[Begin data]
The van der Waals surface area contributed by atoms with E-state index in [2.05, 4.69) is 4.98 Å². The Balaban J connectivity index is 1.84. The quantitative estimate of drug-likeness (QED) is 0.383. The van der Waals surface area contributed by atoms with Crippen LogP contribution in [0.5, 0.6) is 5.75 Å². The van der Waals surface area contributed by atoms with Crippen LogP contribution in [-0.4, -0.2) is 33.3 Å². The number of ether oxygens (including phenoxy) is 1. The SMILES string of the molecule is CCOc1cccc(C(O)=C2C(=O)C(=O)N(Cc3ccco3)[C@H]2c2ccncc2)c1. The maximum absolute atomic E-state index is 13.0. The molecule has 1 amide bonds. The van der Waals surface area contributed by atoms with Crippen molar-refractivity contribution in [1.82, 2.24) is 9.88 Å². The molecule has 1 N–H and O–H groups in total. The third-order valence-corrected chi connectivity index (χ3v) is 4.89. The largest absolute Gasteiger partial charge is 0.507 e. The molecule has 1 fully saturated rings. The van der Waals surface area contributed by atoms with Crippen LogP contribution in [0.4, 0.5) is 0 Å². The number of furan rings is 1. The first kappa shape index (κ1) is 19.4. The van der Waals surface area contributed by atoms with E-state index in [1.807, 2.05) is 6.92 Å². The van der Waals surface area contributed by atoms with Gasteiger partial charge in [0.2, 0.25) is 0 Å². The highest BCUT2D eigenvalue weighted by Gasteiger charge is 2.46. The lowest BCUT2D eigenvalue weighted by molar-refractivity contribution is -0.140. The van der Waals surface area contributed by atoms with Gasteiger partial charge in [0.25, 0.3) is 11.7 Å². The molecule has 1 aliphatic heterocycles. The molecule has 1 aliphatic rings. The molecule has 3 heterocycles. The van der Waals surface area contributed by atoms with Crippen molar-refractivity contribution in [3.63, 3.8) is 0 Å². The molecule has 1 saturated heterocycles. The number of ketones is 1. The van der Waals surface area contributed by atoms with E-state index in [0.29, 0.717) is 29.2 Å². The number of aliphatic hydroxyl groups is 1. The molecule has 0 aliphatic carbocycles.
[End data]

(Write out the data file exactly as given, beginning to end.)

The van der Waals surface area contributed by atoms with E-state index in [2.05, 4.69) is 4.98 Å². The Balaban J connectivity index is 1.84. The quantitative estimate of drug-likeness (QED) is 0.383. The van der Waals surface area contributed by atoms with Crippen LogP contribution in [0.5, 0.6) is 5.75 Å². The van der Waals surface area contributed by atoms with Crippen LogP contribution in [-0.4, -0.2) is 33.3 Å². The number of ether oxygens (including phenoxy) is 1. The SMILES string of the molecule is CCOc1cccc(C(O)=C2C(=O)C(=O)N(Cc3ccco3)[C@H]2c2ccncc2)c1. The maximum absolute atomic E-state index is 13.0. The molecule has 1 amide bonds. The van der Waals surface area contributed by atoms with Crippen molar-refractivity contribution in [1.82, 2.24) is 9.88 Å². The molecule has 1 N–H and O–H groups in total. The third-order valence-corrected chi connectivity index (χ3v) is 4.89. The largest absolute Gasteiger partial charge is 0.507 e. The molecule has 1 fully saturated rings. The van der Waals surface area contributed by atoms with Crippen LogP contribution in [0.4, 0.5) is 0 Å². The number of furan rings is 1. The first kappa shape index (κ1) is 19.4. The van der Waals surface area contributed by atoms with E-state index in [1.807, 2.05) is 6.92 Å². The van der Waals surface area contributed by atoms with Gasteiger partial charge in [0.2, 0.25) is 0 Å². The highest BCUT2D eigenvalue weighted by Gasteiger charge is 2.46. The lowest BCUT2D eigenvalue weighted by molar-refractivity contribution is -0.140. The van der Waals surface area contributed by atoms with Gasteiger partial charge in [0.25, 0.3) is 11.7 Å². The molecule has 1 aliphatic heterocycles. The molecule has 1 aliphatic rings. The molecule has 3 heterocycles. The van der Waals surface area contributed by atoms with Crippen molar-refractivity contribution in [3.63, 3.8) is 0 Å². The molecule has 1 saturated heterocycles. The number of ketones is 1. The van der Waals surface area contributed by atoms with E-state index in [0.29, 0.717) is 29.2 Å². The number of aliphatic hydroxyl groups is 1. The molecule has 0 aliphatic carbocycles.